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Ha-Kona Matata: 2022 Hyundai Kona Hybrid Elite Review

The Hyundai Kona has made considerable in-roads into a very competitive market. The introduction of an EV variant has only helped sales, but its hefty price tag has put it out of reach for many. What the Kona needed was a mid-way point for those not able to go fully electric just yet.

Hyundai responded by giving us the Kona Hybrid which is now available as the Kona Hybrid Series II. I’m sure you have probably just guessed the hybrid part of that nameplate is what gives it that middle ground between fully petrol and fully electric. With high hopes, I spent a week in its company to find out just what this middle child is like.

The Kona Hybrid Series II’s fully parallel hybrid system consists of a 1.6L four-cylinder petrol engine working in unison with a 32kW/170Nm electric motor and a 1.56 kWh lithium-ion polymer battery pack. Hyundai claim total power is rated at 104kW and 265Nm of torque.

Coupled to a six-speed dual clutch automatic gearbox sending aforementioned power to the front wheels, Hyundai claim the Kona Hybrid is a good for a combined 4.4L/100km and 101g/km of combined fuel consumption and CO2 emissions, all while tipping the scales at a snip under 1400kg, or 1376kg to be exact.

While these numbers look good for the economy minded motorist, what about the most important set of numbers of all? The price. Well, the base Kona Hybrid will set you back $49,990 plus ORC and the Elite Hybrid featured here retails at $54,990 plus ORC. This not only brings things just that little bit more down to earth, but being a hybrid, you can also throw in a clean car rebate of $3418.

I must admit I didn’t think the first Kona was much to look at, however with the facelifted Series II, its chops are certainly more aesthetically pleasing. Its LED daytime running lights look clean cut and its main headlights situated on either side of that much wider grill look pretty good too.

It might be case of stylistic déjà vu at the rear when comparing the Series I to the Series II, but the Elite Hybrid’s 18-inch alloy design more than makes up for it. All in all, if you want an urban SUV with a bit of a visual edge, this one works.

In terms of the cabin, the fully leather heated seats are certainly plush and give you a good level of support. However, I find that some of the interior materials used on the dash and doors feel just a tad second rate. That said, the switchgear is well laid out and the 8” touchscreen infotainment system is, while not being the most cutting edge system out there, is certainly very intuitive.

More brownie points are added when you factor in the level of kit you get for your $55k. The Kona Hybrid Elite’s heated leather chair is electric for the driver and you also get features like Apple CarPlay/Android Auto, Wireless Charging, 3x USB ports, a 10.25” digital instrument cluster able to display all manner of driving data and how much electric oomph is being provided at any given time.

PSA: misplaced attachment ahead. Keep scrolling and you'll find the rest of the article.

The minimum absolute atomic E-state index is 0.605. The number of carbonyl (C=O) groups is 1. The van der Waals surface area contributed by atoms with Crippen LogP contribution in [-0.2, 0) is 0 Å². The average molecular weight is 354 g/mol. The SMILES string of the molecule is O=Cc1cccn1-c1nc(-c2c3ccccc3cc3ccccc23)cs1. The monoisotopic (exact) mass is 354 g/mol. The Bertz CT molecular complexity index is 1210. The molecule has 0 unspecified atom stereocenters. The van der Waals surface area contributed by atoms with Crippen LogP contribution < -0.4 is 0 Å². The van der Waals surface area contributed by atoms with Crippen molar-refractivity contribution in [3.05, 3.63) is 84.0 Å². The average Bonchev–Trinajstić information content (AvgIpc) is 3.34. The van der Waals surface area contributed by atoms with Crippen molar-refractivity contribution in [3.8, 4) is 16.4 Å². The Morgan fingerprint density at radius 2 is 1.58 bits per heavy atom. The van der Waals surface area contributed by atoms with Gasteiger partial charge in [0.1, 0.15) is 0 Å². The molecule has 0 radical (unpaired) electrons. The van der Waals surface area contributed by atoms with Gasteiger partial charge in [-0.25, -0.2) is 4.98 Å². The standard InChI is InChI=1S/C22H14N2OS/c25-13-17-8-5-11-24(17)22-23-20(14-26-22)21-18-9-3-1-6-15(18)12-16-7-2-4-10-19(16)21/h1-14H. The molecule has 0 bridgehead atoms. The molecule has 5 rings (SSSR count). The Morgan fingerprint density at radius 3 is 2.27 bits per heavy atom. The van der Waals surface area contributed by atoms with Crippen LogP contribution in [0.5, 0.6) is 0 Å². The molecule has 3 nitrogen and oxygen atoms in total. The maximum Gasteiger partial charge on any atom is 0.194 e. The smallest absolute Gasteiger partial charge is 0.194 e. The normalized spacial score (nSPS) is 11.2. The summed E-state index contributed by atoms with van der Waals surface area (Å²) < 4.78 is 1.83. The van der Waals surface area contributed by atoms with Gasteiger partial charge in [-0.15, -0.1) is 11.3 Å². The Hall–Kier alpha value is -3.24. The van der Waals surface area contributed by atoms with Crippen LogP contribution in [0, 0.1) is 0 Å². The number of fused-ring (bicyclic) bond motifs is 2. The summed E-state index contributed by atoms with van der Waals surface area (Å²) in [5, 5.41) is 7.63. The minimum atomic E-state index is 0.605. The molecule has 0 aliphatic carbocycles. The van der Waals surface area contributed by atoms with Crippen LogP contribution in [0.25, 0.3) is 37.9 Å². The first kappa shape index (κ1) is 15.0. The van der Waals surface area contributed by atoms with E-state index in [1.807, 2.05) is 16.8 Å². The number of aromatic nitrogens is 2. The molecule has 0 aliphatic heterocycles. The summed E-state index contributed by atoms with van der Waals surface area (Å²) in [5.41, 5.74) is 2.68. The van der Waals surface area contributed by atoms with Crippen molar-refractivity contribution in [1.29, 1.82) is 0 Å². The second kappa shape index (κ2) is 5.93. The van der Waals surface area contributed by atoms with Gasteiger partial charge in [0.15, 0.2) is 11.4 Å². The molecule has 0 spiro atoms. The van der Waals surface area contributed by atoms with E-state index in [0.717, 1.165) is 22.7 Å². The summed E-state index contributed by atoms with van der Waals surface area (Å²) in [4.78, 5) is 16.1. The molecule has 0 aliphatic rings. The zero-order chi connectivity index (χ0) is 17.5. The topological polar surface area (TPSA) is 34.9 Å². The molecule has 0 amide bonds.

On the safety front, the Kona Hybrid also scores well with Brake Assist, Rear View Camera, Rear Parking Sensors, Rain Sensing Wipers, 6 Airbags, Adaptative Cruise Control, Lane Keep Assist and Blind Spot Collision Avoidance. The Kona also scores a 5-star ANCAP safety rating.

When factoring in practicality, the Kona Hybrid is decent but not amazing by any stretch. Rear passengers of a taller disposition may find it cramped, but if you intend to use your Kona as a daily run around rather than a family tourer, this is no real hardship. Boot space sits at 374L capacity and while loading and unloading is easy enough, I just wish it could be just that little bit bigger.

Move off and while sitting high with a good view all around of your immediate surroundings, the Kona’s transition between electric and hybrid drive is a seamless one. While I would have liked the ability of switching between electric and hybrid drive at low speeds, it’s a very good set up nonetheless.

I was able to get fuel consumption averages of 5.5L/100km on many occasions. While I did not get the chance to take the Kona Hybrid on a serious long-haul drive, there is little doubt in my mind you will be likely to achieve close to 700kms on a single tank.

The power gets put down nicely and in Sport mode there is a very subtle kick when you give its some extra right foot encouragement. However, don’t think the Kona Hybrid is sprightly. It gets along well, but don’t expect to have your fillings rearranged every time you give it heaps.

What was quite surprising was its ability to exhibits “warm hatch” style handling characteristics. You have a good turning circle and flicking it around a tight city street or urban backroad yields a smattering of satisfaction.

The Hyundai Kona Hybrid Series II has a good amount going for it. Despite some hard plastics and somewhat restrictive rear quarters, there is lots to like here. Plus, its ability to save you a few bob at the pump can only be a good thing. For those not wanting to splash out on the fully electric variant, this hybrid Hyundai could be just the ticket.

RATING 7.5/10

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